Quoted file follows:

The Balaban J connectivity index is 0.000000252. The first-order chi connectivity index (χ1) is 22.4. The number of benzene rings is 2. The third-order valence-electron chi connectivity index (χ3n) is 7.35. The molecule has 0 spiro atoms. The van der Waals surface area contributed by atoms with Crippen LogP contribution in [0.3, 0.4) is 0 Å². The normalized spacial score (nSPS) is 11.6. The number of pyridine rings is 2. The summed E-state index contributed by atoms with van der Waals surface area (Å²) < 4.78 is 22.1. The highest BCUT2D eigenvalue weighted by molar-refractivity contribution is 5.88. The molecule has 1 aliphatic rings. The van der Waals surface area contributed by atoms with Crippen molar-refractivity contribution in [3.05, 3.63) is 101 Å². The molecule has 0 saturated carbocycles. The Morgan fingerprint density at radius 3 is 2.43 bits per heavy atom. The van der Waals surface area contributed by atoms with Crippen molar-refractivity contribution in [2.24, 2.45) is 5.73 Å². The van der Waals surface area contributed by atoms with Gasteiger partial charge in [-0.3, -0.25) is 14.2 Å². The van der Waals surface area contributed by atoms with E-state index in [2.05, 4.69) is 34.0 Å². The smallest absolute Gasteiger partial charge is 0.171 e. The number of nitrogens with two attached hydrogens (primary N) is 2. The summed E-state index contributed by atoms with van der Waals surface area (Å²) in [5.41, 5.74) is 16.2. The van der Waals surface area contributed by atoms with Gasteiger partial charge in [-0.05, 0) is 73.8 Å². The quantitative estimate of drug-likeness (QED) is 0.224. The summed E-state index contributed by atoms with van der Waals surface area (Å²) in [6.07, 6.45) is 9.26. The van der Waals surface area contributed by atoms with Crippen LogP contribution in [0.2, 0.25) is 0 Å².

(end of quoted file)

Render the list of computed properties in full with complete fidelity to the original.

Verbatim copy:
The Balaban J connectivity index is 0.000000252. The first-order chi connectivity index (χ1) is 22.4. The number of benzene rings is 2. The third-order valence-electron chi connectivity index (χ3n) is 7.35. The molecule has 0 spiro atoms. The van der Waals surface area contributed by atoms with Crippen LogP contribution in [0.3, 0.4) is 0 Å². The normalized spacial score (nSPS) is 11.6. The number of pyridine rings is 2. The summed E-state index contributed by atoms with van der Waals surface area (Å²) < 4.78 is 22.1. The highest BCUT2D eigenvalue weighted by molar-refractivity contribution is 5.88. The molecule has 1 aliphatic rings. The van der Waals surface area contributed by atoms with Crippen molar-refractivity contribution in [3.05, 3.63) is 101 Å². The molecule has 0 saturated carbocycles. The Morgan fingerprint density at radius 3 is 2.43 bits per heavy atom. The van der Waals surface area contributed by atoms with Crippen molar-refractivity contribution in [2.24, 2.45) is 5.73 Å². The van der Waals surface area contributed by atoms with Gasteiger partial charge in [-0.3, -0.25) is 14.2 Å². The van der Waals surface area contributed by atoms with E-state index in [2.05, 4.69) is 34.0 Å². The smallest absolute Gasteiger partial charge is 0.171 e. The number of nitrogens with two attached hydrogens (primary N) is 2. The summed E-state index contributed by atoms with van der Waals surface area (Å²) in [5.41, 5.74) is 16.2. The van der Waals surface area contributed by atoms with Gasteiger partial charge in [-0.05, 0) is 73.8 Å². The quantitative estimate of drug-likeness (QED) is 0.224. The summed E-state index contributed by atoms with van der Waals surface area (Å²) in [6.07, 6.45) is 9.26. The van der Waals surface area contributed by atoms with Crippen LogP contribution in [0.2, 0.25) is 0 Å².